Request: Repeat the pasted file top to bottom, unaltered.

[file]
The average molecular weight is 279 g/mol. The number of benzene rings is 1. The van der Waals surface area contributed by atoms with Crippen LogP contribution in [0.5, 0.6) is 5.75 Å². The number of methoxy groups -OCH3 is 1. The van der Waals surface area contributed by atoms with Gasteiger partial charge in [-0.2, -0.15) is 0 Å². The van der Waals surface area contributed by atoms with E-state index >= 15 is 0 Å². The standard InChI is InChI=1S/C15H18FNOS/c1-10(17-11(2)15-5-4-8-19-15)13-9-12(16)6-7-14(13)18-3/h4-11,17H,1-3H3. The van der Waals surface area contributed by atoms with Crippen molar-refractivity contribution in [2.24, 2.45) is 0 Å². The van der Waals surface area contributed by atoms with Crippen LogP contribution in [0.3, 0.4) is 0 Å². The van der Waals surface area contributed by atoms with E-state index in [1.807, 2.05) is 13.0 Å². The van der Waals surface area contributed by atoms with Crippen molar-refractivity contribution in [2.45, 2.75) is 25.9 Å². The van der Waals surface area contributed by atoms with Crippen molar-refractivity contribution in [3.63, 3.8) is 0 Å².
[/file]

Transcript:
The average molecular weight is 279 g/mol. The number of benzene rings is 1. The van der Waals surface area contributed by atoms with Crippen LogP contribution in [0.5, 0.6) is 5.75 Å². The number of methoxy groups -OCH3 is 1. The van der Waals surface area contributed by atoms with Gasteiger partial charge in [-0.2, -0.15) is 0 Å². The van der Waals surface area contributed by atoms with E-state index >= 15 is 0 Å². The standard InChI is InChI=1S/C15H18FNOS/c1-10(17-11(2)15-5-4-8-19-15)13-9-12(16)6-7-14(13)18-3/h4-11,17H,1-3H3. The van der Waals surface area contributed by atoms with Crippen molar-refractivity contribution in [2.24, 2.45) is 0 Å². The van der Waals surface area contributed by atoms with Crippen LogP contribution in [0.3, 0.4) is 0 Å². The van der Waals surface area contributed by atoms with E-state index in [1.807, 2.05) is 13.0 Å². The van der Waals surface area contributed by atoms with Crippen molar-refractivity contribution in [2.45, 2.75) is 25.9 Å². The van der Waals surface area contributed by atoms with Crippen molar-refractivity contribution in [3.63, 3.8) is 0 Å².